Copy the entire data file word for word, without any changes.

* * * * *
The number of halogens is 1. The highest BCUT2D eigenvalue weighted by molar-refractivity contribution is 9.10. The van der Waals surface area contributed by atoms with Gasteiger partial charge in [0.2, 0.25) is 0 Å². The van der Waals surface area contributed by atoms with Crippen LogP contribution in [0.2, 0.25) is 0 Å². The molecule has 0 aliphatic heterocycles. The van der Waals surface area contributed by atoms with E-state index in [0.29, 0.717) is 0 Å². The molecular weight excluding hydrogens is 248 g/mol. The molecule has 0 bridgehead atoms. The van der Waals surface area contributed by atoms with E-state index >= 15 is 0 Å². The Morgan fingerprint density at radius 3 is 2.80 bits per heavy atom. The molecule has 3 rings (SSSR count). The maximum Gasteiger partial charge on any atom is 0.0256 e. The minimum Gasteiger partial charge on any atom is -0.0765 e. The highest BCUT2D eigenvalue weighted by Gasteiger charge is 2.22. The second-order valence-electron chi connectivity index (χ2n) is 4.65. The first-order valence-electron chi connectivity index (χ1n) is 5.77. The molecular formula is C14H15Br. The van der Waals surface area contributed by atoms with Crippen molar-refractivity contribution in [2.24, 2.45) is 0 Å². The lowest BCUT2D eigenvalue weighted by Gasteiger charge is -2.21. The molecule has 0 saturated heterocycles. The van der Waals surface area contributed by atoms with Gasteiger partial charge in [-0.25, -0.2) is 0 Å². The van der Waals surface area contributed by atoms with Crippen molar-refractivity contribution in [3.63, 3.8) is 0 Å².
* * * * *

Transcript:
The number of halogens is 1. The highest BCUT2D eigenvalue weighted by molar-refractivity contribution is 9.10. The van der Waals surface area contributed by atoms with Gasteiger partial charge in [0.2, 0.25) is 0 Å². The van der Waals surface area contributed by atoms with Crippen LogP contribution in [0.2, 0.25) is 0 Å². The molecule has 0 aliphatic heterocycles. The van der Waals surface area contributed by atoms with E-state index in [0.29, 0.717) is 0 Å². The molecular weight excluding hydrogens is 248 g/mol. The molecule has 0 bridgehead atoms. The van der Waals surface area contributed by atoms with E-state index >= 15 is 0 Å². The Morgan fingerprint density at radius 3 is 2.80 bits per heavy atom. The molecule has 3 rings (SSSR count). The maximum Gasteiger partial charge on any atom is 0.0256 e. The minimum Gasteiger partial charge on any atom is -0.0765 e. The highest BCUT2D eigenvalue weighted by Gasteiger charge is 2.22. The second-order valence-electron chi connectivity index (χ2n) is 4.65. The first-order valence-electron chi connectivity index (χ1n) is 5.77. The molecular formula is C14H15Br. The van der Waals surface area contributed by atoms with Crippen molar-refractivity contribution in [2.24, 2.45) is 0 Å². The lowest BCUT2D eigenvalue weighted by Gasteiger charge is -2.21. The molecule has 0 saturated heterocycles. The van der Waals surface area contributed by atoms with Gasteiger partial charge in [-0.25, -0.2) is 0 Å². The van der Waals surface area contributed by atoms with Crippen molar-refractivity contribution in [3.63, 3.8) is 0 Å².